Writing policy under scrutiny

By Michael McCulloh

A future decision in the English department could determine whether students will use “gender-inclusive” guidelines in their writing.

Freshman English Director Robert Self said the freshman English committee will make a decision about his call for a “gender-inclusive” writing policy sometime early next week.

The changes—like replacing ‘cave man’ with ‘cave dweller’—would get students to think about their audience and improve their writing, he said.

The guidelines Self might follow are from a revised 1985 publication from the National Council of Teachers of English.

However, Self said the guidelines aren’t politically correct.

“They’re guidelines that talk about the way people can be inclusive and less narrow in terms of bias language descriptions,” he said. “You just don’t write what comes easiest, you write what makes it more effective to buy into what you’ll say.”

Student Association President Preston Came disagrees.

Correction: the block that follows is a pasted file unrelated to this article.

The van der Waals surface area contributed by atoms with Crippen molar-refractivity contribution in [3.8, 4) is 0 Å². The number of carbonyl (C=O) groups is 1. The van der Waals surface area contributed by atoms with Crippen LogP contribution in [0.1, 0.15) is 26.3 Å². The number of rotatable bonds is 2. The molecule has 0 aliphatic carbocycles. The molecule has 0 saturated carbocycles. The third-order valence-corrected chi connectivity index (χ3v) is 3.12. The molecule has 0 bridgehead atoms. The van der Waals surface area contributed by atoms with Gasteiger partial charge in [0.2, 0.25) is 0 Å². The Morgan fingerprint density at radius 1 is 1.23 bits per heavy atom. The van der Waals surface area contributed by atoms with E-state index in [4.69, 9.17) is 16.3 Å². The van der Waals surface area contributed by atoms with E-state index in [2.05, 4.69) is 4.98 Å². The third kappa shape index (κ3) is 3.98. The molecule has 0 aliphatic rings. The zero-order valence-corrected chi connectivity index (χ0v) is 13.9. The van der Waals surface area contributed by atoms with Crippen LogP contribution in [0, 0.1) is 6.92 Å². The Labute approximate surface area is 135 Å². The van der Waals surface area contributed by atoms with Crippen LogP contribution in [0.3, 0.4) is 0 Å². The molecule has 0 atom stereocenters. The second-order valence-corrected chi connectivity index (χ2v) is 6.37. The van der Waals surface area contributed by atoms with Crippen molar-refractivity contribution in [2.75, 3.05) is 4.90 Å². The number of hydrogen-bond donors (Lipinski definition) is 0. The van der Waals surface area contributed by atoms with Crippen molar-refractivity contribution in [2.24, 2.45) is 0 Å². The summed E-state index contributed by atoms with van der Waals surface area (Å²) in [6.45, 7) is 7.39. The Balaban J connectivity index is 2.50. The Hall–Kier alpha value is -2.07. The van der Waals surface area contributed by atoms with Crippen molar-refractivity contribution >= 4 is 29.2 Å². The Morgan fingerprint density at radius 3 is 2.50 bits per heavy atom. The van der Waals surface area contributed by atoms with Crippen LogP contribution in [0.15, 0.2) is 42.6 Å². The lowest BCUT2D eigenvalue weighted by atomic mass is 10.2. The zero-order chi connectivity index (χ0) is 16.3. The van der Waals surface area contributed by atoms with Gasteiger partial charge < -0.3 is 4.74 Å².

“I would say it’s an attempt to advance political agenda. These guidelines go farther than the textbooks,” he said. “The NCTE guideline (even) says the National Council of Teachers influence thought and behavior.”

Student Regent James Mertes also said “gender-inclusive” language is another way of imposing politically correct speech.

“PC advocates contend that their proposals uphold and protect individual rights, when in fact those proposals tend to abridge other more fundamental rights,” Mertes said.

The NCTE’s suggested guidelines include using non-sexist terms and choosing books that emphasize the equality of men and women. Also, it suggests changing quotations with sexist overtones with non-sexist words.

“I don’t know if we’ll come to a decision, but we might want to broaden the guidelines currently used in the handbook,” Self said.

If implemented, Self said he doesn’t know when the guidelines will be used. “We haven’t had our first meeting yet. So it will depend on the committee,” he said.

“If this is how this group chooses books, it seems more like they’re choosing political content. I’m concerned an English book would have political ramifications,” Came said.

“Language should give you illusions of real life,” he said. “This is just goofy.”